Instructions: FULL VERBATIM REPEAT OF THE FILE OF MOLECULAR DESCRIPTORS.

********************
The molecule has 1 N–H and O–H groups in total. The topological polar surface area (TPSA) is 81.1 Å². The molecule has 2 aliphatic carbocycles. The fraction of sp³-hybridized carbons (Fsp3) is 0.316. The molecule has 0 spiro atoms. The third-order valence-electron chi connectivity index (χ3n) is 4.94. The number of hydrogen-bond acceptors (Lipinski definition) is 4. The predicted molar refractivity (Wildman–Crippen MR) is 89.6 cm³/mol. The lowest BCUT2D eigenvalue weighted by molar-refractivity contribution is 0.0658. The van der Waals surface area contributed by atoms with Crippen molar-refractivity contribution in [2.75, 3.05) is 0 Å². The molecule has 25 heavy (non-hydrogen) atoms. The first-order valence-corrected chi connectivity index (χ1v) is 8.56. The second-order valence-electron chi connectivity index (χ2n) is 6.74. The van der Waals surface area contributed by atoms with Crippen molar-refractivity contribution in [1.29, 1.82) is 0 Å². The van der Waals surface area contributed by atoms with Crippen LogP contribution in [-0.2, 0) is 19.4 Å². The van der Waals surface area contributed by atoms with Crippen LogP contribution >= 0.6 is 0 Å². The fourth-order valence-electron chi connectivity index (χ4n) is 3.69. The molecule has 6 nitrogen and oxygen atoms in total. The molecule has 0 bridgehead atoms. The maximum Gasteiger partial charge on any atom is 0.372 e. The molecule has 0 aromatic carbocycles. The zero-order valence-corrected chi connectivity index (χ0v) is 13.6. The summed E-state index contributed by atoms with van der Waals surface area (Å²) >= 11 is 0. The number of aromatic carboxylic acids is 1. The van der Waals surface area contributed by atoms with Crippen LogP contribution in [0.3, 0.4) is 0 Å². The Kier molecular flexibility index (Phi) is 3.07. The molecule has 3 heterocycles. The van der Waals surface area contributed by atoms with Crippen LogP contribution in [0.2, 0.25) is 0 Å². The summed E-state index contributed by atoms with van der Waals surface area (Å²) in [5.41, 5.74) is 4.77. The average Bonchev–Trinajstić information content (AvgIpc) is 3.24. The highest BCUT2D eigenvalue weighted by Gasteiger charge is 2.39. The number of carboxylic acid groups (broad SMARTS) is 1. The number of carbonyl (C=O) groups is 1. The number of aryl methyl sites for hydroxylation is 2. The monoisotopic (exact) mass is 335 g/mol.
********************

The molecule has 1 N–H and O–H groups in total. The topological polar surface area (TPSA) is 81.1 Å². The molecule has 2 aliphatic carbocycles. The fraction of sp³-hybridized carbons (Fsp3) is 0.316. The molecule has 0 spiro atoms. The third-order valence-electron chi connectivity index (χ3n) is 4.94. The number of hydrogen-bond acceptors (Lipinski definition) is 4. The predicted molar refractivity (Wildman–Crippen MR) is 89.6 cm³/mol. The lowest BCUT2D eigenvalue weighted by molar-refractivity contribution is 0.0658. The van der Waals surface area contributed by atoms with Crippen molar-refractivity contribution in [2.75, 3.05) is 0 Å². The molecule has 25 heavy (non-hydrogen) atoms. The first-order valence-corrected chi connectivity index (χ1v) is 8.56. The second-order valence-electron chi connectivity index (χ2n) is 6.74. The van der Waals surface area contributed by atoms with Crippen molar-refractivity contribution in [1.29, 1.82) is 0 Å². The van der Waals surface area contributed by atoms with Crippen LogP contribution in [-0.2, 0) is 19.4 Å². The van der Waals surface area contributed by atoms with Crippen LogP contribution >= 0.6 is 0 Å². The fourth-order valence-electron chi connectivity index (χ4n) is 3.69. The molecule has 6 nitrogen and oxygen atoms in total. The molecule has 0 bridgehead atoms. The maximum Gasteiger partial charge on any atom is 0.372 e. The molecule has 0 aromatic carbocycles. The zero-order valence-corrected chi connectivity index (χ0v) is 13.6. The summed E-state index contributed by atoms with van der Waals surface area (Å²) >= 11 is 0. The number of aromatic carboxylic acids is 1. The van der Waals surface area contributed by atoms with Crippen LogP contribution in [0.3, 0.4) is 0 Å². The Kier molecular flexibility index (Phi) is 3.07. The molecule has 3 heterocycles. The van der Waals surface area contributed by atoms with Crippen LogP contribution in [0.2, 0.25) is 0 Å². The summed E-state index contributed by atoms with van der Waals surface area (Å²) in [5.41, 5.74) is 4.77. The average Bonchev–Trinajstić information content (AvgIpc) is 3.24. The highest BCUT2D eigenvalue weighted by Gasteiger charge is 2.39. The number of carboxylic acid groups (broad SMARTS) is 1. The number of carbonyl (C=O) groups is 1. The number of aryl methyl sites for hydroxylation is 2. The monoisotopic (exact) mass is 335 g/mol.